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Context (Abraham Lincoln's Inaugural Address),

There is much controversy about the delivering up of fugitives from service or labor. The clause I now read is as plainly written in the Constitution as any other of its provisions:

I couldn't find deliver up in the dictionaries. So I just want to make sure with a native speaker -- Do you think that the construction here is actually deliver + up, and up is just used here for emphasis?

See 6. b —used as an intensifier in Merriam-Webster.

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up vote 3 down vote accepted

Lincoln is saying that there is much controversy about whether runaways from "service or labor" should be given up to their former masters on demand, rather than being protected from going back. The structure is:

There is much controversy about the [handing over/sending back] of [fugitives from service or labor] when their masters demand their return.

So here deliver [something] up means to surrender it back.

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Agreed. There is a slim chance that "up" was just added for intensifier... – Phonics The Hedgehog Aug 13 '11 at 19:40
I was interpreting it in a totally wrong way! :D I thought Lincoln is referring the [setting free] + [up] of [fugitives from service or labor]. This time I find this usage in the dictionary. See 4. deliver somebody/something (up/over) (to somebody): to give somebody/something to somebody else so that they are under this person's control in <a href="oxfordadvancedlearnersdictionary.com/dictionary/deliver"; title="OALD">OALD</a>. Thank you everyone. – Socorro Aug 14 '11 at 5:58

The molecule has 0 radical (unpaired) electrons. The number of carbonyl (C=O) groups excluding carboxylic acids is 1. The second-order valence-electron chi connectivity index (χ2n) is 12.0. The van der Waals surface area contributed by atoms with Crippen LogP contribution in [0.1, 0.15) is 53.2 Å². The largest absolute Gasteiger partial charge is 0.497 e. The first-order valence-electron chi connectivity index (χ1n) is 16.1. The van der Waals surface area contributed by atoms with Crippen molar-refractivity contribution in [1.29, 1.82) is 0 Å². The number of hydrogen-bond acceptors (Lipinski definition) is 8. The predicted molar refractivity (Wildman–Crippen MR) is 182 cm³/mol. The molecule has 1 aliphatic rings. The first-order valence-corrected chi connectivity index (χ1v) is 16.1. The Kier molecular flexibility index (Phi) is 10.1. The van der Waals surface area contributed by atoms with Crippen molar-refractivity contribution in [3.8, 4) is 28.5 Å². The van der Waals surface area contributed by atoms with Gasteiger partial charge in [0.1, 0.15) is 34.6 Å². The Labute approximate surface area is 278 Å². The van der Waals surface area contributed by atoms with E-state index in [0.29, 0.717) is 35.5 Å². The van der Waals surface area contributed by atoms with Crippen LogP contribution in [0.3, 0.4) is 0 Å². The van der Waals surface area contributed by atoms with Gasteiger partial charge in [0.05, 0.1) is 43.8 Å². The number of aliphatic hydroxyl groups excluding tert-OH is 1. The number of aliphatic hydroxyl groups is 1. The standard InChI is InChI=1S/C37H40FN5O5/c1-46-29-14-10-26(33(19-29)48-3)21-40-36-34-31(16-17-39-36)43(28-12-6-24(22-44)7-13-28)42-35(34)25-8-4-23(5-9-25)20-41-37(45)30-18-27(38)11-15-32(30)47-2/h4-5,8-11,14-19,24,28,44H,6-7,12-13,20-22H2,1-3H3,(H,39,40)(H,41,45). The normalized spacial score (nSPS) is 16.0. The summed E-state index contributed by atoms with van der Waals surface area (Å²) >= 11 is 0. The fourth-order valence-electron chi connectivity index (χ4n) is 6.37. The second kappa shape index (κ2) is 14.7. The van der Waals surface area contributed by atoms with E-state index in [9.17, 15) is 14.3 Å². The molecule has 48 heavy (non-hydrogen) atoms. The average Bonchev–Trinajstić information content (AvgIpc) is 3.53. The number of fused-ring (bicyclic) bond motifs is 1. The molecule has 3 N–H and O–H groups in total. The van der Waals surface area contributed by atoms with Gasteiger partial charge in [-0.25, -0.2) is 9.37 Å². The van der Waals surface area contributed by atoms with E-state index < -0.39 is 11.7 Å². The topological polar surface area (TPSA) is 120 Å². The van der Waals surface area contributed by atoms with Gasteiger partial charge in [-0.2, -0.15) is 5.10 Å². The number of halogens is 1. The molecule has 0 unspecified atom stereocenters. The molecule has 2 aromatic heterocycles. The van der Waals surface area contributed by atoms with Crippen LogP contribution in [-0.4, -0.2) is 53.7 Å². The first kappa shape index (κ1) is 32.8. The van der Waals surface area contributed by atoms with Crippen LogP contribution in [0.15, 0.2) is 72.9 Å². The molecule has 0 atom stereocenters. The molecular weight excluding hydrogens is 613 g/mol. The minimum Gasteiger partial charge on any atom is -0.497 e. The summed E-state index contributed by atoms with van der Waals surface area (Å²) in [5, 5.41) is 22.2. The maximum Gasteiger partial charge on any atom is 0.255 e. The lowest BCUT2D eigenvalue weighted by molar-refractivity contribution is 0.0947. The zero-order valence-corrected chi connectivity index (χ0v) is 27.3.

This refers to the American "peculiar institution" of slavery. Even Abraham Lincoln admitted that the U.S. Constitution, as originally written, required that runaway slaves be "delivered up" (handed back) to their former masters, strange as that may seem today.

The irony was that the southern states did not accept this "guarantee," but seceded from the United States. This led to the Civil War, and the re-writing of the Constitution (13th, 14th, and 15th Amendments) to abolish slavery.

Contrary to historical imagination, Lincoln was NOT out to "free the slaves." His mandate was to "preserve the union." But when the Confederacy tried to assert both slavery AND secession, the destruction of one led to the destruction of the other.

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